One of my favorite sayings:
They tried to bury us, but they did not know that we were seeds. I suppose this is a fancier way of saying bloom where you are planted…yet the visual is much richer. It’s a phrase I’ve always identified with. I went from a child who quickly realized she could do nothing to get love and approval from my parents to using it as fuel. This was partially because my aunt (my father’s half-sister) and my grandmother (in her own way) made sure that I knew that I was worthy. In particular, my aunt made sure that I understood that I was not limited by my background. We talked about all kinds of things…but I also learned about the virtues of just doing what I needed to do now so that I could move on in life.
During my childhood, I didn’t know that my aunt was largely unhappy in her own marriage. It wasn’t until my mid-teens that she told me she took anti-depressants so that she could cope. She became a role model for me. She did what she needed to do during whatever season she found herself in. She even took care of my grandmother (her mother) and ultimately her husband when he experienced serious health issues that almost killed him. Now she’s out doing what she wants to do. I see her every so often because her son (my cousin) is one of my best friends. We are six months apart in age and as children we were nearly inseparable.
Making the Best of a Bad Situation
This was the most important thing my aunt taught me. Of course, there are times when you should just get the fuck out of the situation. What I am about to say is not a reflection on my aunt…because I am sure that had I ever actually told her what was happening in the former marriage, she would have told me to take the kids and get out. Yet, religion can be a strong influence…even if that religion isn’t yours. I felt the need to try and stick it out until my children were legal adults.
Much like dealing with my parents when I was a child and teen, I resorted to disassociation. Disassociation gets a bad reputation. This is, in my educated and personal opinions because people do not understand that they can (except those with disassociative disorders) use this at will. You can pick and choose when to respond and when to allow yourself to get involved. Yes, really. By nature, the process is easy…but by practice it is hard.
I was married to a malignant narcissist. From 2010 until he left the following year for someone else, I simply stopped giving him a reaction. I worked to be polite (because I did not want the kids seeing me miserable). He would blow up my phone with hateful text after hateful text. If I was going into the office on a Saturday (I was a Bankruptcy Analyst at the time), even if the children went with me, he accused me of cheating. He told me on my birthday he hated me. He tried to get me to kill myself. He gaslighted me. You name it, and I went through it with this character. I just let him carry on and say whatever and I just went on and did what I wanted to do. Because I had realized that there was no pleasing him.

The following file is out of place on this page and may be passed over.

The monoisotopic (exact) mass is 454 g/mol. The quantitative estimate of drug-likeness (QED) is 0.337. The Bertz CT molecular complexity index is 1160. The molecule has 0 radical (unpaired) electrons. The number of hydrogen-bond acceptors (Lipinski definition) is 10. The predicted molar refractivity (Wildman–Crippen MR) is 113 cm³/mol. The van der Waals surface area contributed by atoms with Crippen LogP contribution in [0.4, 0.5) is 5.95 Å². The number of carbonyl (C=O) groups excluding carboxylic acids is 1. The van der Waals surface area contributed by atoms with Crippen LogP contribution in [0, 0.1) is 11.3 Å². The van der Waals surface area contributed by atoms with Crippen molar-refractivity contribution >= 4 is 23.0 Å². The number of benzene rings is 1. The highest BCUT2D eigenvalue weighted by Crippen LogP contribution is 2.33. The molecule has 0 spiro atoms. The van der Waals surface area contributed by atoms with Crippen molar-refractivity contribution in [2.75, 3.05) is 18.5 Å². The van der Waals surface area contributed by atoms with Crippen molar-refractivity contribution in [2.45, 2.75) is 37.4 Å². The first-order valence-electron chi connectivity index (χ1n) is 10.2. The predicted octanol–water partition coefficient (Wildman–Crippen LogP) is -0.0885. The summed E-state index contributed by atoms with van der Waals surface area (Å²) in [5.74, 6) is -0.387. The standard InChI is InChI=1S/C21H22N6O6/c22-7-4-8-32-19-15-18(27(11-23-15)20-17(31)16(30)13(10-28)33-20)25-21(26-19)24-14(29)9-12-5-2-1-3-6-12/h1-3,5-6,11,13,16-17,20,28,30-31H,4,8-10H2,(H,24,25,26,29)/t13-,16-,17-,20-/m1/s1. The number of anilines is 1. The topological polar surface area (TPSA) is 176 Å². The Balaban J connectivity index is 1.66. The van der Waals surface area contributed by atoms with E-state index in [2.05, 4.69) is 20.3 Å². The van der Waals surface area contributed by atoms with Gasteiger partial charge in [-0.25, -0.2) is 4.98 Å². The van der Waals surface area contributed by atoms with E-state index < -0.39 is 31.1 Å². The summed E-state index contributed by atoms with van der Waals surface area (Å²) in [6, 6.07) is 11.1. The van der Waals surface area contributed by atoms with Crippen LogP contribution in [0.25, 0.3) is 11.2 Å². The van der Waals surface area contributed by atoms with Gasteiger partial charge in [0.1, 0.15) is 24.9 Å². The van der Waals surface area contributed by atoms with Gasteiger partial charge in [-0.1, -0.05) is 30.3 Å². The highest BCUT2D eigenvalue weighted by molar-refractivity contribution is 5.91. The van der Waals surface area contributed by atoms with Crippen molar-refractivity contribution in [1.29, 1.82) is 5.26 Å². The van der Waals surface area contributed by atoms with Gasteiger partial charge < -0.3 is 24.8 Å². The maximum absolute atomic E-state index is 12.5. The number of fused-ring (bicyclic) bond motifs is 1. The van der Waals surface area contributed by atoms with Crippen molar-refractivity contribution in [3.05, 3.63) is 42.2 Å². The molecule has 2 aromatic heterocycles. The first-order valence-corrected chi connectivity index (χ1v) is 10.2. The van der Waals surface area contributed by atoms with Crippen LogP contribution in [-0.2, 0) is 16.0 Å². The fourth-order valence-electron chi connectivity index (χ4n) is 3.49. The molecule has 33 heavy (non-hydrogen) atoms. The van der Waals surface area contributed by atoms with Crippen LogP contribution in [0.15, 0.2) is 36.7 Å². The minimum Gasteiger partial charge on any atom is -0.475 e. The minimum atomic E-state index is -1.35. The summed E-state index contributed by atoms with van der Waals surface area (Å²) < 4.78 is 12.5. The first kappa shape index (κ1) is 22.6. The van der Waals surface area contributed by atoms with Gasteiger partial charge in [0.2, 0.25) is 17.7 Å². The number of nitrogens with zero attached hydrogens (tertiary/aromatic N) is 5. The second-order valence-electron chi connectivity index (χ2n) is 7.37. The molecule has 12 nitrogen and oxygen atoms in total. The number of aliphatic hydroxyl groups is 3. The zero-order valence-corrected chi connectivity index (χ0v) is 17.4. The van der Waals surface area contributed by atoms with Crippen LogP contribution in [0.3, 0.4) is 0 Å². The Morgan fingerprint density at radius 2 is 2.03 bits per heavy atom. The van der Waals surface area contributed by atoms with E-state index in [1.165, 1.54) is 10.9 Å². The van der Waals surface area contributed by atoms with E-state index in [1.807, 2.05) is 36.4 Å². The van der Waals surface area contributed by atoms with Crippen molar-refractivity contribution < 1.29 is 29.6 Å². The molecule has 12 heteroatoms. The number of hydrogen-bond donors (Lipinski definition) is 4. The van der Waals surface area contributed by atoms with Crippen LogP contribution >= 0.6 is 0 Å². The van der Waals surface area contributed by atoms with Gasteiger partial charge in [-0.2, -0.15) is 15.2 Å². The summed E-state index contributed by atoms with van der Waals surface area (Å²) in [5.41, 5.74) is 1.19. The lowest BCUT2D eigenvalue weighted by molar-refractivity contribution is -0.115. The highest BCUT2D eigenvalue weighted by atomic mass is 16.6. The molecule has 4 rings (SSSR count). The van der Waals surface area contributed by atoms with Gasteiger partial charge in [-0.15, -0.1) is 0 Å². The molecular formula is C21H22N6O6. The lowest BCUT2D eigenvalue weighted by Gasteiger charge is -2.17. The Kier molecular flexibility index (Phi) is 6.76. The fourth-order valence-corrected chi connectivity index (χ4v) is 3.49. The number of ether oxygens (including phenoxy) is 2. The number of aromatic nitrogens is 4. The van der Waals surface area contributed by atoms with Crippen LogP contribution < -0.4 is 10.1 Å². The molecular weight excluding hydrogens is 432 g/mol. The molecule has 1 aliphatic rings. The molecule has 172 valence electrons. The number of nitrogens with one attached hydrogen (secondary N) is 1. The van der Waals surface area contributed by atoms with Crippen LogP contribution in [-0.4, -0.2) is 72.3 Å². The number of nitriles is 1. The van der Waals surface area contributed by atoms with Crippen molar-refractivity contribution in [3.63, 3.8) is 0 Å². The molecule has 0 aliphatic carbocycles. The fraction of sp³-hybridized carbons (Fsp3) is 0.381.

Even after he left, I had no freedom. He broke into my home. I had to get a PO and also had to issue a trespassing order. He tried to use the PO to stop me from seeing my children. He continued to stalk and harass me.
He Did Not Know That I Was a Seed
He tried to bury me. He told me once, screaming at the top of his lungs, that he would ruin me emotionally and financially…he would see me homeless. I went through a tough few years. I found a good counselor for C-PTSD due to abuse. I held tight to the PO. I fought in court. I cried. I rebuilt my life. Rock bottom is the solid foundation from which I built my life. All the bullshit he heaped? It was fertilizer. I used his irrational hatred of me to bloom…not just into a single flower, but an entire tropical forest.
I used that hatred as my fuel. I had developed a habit over time of saying something positive every time my brain tried to tell me something awful. And at first, it was awkward. My childhood was spent listening to my parents tell me how worthless I was. I exchanged them for an asshole who started doing the same thing. When I was finally on my own around 33 years old, the peace was almost overwhelming. I had to learn to live with it.
This year, I turn 39. I own a business. I’ve taught. I am traditionally and self-published. I have a fantastic relationship with my children (believe it or not, children are smart enough to figure out the truth). I am re-married to a great man and have a bonus son. I am happy. He’s had another failed marriage and the gods know how many mistresses and “girlfriends” (or women he led on). I bloomed. He did not. The problem was not me. It was him. I bloomed.
So can you. You make the best out of a bad situation until you can get out. That doesn’t mean you make excuses. It means you make plans and you find coping mechanisms. Then you get help and get on with your life. You deserve nothing less than to bloom.